Patients with a high proportion of immature and meiotically resistant oocytes experience defective nuclear oocyte maturation patterns and impaired pregnancy outcomes
Yuechao Lu, Minerva Ferrer-Buitrago, Mina Popovic, Jitesh Neupane, Winnok H. De Vos, Sylvie Lierman, Etienne Van den Abbeel, Margot Van der Jeught, Dimitra Nikiforaki, Petra De Sutter, Björn Heindryckx
Poor ovarian response as a predictor for live birth in older women undergoing IVF
Yoni Cohen, Samer Tannus, Nabigah Alzawawi, Weon-Young Son, Michael Dahan, William Buckett
A demographic projection of the contribution of assisted reproductive technologies to world population growth
Malcolm J. Faddy, Matthew D. Gosden, Roger G. Gosden
‘Man Up’: the importance and strategy for placing male reproductive health centre stage in the political and research agenda
Christopher L R Barratt; Christopher J De Jonge; Richard M Sharpe
Origin and composition of cell-free DNA in spent medium from human embryo culture during preimplantation development
M Vera-Rodriguez; A Diez-Juan; J Jimenez-Almazan; S Martinez; R Navarro; V Peinado; A Mercader; M Meseguer; D Blesa; I Moreno; D Valbuena; C Rubio; C Simon
The significance of human spermatozoa vacuoles can be elucidated by a novel procedure of array comparative genomic hybridization
Arie Berkovitz; Yaron Dekel; Revital Goldstein; Shhadeh Bsoul; Yossy Machluf; Dani Bercovich
This is an announcement of a brief study on blastocyst grading. This is a collaborative research project between the Department of Psychological Medicine, University of Auckland and Fertility Associates Auckland. The purpose of the survey is to examine some of the factors involved in embryologists’ decisions to freeze borderline quality blastocysts.
The survey is comprised of around 80 questions and should take less than 30 minutes. Participation is voluntary and all responses are anonymous. The study is sponsored by Fertility Associates, New Zealand.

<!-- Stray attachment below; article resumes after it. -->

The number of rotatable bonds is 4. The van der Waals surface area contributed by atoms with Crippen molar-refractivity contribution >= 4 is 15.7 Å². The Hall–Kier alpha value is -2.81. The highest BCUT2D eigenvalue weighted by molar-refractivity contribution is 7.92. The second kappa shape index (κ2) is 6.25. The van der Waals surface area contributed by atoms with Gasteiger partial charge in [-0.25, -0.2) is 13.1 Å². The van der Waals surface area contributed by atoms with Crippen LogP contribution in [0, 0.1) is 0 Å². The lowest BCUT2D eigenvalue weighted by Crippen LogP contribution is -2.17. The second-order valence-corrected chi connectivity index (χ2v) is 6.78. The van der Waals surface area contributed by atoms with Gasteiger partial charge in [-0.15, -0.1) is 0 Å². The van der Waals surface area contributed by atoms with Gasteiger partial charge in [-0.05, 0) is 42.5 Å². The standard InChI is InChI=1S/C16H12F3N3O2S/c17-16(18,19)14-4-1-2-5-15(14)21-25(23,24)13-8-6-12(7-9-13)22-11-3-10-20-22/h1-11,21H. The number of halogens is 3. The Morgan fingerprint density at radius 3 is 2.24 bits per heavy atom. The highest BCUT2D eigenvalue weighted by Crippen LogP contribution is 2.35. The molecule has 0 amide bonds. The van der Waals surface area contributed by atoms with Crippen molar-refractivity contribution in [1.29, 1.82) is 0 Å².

Fertility treatment in the UK is more successful and safer than ever before, according to a report from the HFEA (Human Fertilisation and Embryology Authority).
IVF is now 85 percent more likely to succeed than when records first began in 1991, said the regulator. Over 20,000 babies were born in 2016 as a result of more than 68,000 IVF treatments, an increase of four percent from 2015. The HFEA's new report covers fertility treatment trends and success rates for the 2014-2016 period.
The UK's Human Fertilisation and Embryology Authority has said that it will halt funding for the Donor Conceived Register from the end of May.
The register has facilitated voluntary contact between people in the UK conceived through donated sperm or egg before 1991 and their donors, allowing them to exchange information or get in touch if they wish.
The Bath and North East Somerset CCG (Clinical Commissioning Group) has said that it will restrict IVF access to couples where the male partner has a body mass index (BMI) of less than 30.
The Arizona House of Representatives is considering a bill that would mean a couple's cryopreserved embryos could still be used by one of the parties if they split.
Studies in humans and animals have found that certain antihistamines may affect testicular function in males.
A review of research on the topic, published in the journal Reproduction, found that in animal studies, antihistamines were likely to affect the production of male sex hormones in the testes. This could lead to altered morphology and decreased motility of sperm, as well as a lower sperm count.
British people are largely in favour of using genome editing to prevent inheritance of genetic disorders, according to a survey by the Royal Society.
The development of improved methods for editing DNA mean a wider range of applications are now available to treat and cure serious diseases. The public's views on whether these technologies should be used in a clinical setting have, until now, been largely unknown.
A person's death need no longer spell the end of his or her future reproductive possibilities. A dead or dying person can have their reproductive tissue removed to enable someone else to have a child.